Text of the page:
A Method to Assess and Model the Risk for Road Accidents Using Telematics Devices

Road accident risk assessment is a complex topic due to the large number of factors determining it and to the difficulties to collect data. In addition, most exposure factors influencing crash probability, such as environment and driver characteristics, are dependent on each other, so that it is not intuitive to devise a cause–effect scenario. The use of telematics devices, recently spreading among insurance and rental companies, provides new chances to collect exposure data, to define interpretive models of accident risk, and to explain variables relationships. Using global positioning system (GPS) data available through a long term rental company, the authors studied a sample of 900 vehicles. The authors aggregated raw data (e.g., road type covered, time, speed) in exposure metrics and organized them in a relational database. The authors built a number of multivariate logistic regression models, adopting a strategy to progressively refine them. The authors obtained a relatively high model fits (up to pseudo R2 0.301, Hosmer–Lemeshow p value 0.206) acquiring insights about the nonlinear association between explanatory variables and their outcomes. Interactions between variables were also examined. The results are, in general, in accordance with similar studies; regarding certain observed discrepancies, a discussion is provided to explain their origin, starting from the differences in associating predictors, outcome and interaction variables.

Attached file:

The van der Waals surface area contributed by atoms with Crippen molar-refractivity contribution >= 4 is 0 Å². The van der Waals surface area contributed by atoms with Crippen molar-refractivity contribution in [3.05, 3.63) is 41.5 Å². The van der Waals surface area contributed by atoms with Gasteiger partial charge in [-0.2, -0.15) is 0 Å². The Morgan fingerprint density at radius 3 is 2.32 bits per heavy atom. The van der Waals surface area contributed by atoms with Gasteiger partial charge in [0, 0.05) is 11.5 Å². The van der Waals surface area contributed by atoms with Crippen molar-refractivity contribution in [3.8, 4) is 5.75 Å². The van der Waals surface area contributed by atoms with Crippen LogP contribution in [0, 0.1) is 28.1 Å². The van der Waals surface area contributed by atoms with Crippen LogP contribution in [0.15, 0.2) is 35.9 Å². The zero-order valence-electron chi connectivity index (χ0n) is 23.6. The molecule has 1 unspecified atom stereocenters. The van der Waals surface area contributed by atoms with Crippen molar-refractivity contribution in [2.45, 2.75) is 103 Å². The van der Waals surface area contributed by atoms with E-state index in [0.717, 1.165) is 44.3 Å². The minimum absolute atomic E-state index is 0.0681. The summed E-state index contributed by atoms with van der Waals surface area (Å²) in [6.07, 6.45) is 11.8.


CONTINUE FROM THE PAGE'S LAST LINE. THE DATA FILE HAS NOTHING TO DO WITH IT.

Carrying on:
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    • © 2018 Taylor & Francis Group, LLC and The University of Tennessee. Abstract reprinted with permission of Taylor & Francis.
  • Authors:
    • Capanni, Lorenzo
    • Berzi, Lorenzo
    • Barbieri, Riccardo
    • Capitani, Renzo
  • Publication Date: 2018-9


  • English

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  • Accession Number: 01675768
  • Record Type: Publication
  • Files: TRIS
  • Created Date: Jun 22 2018 3:00PM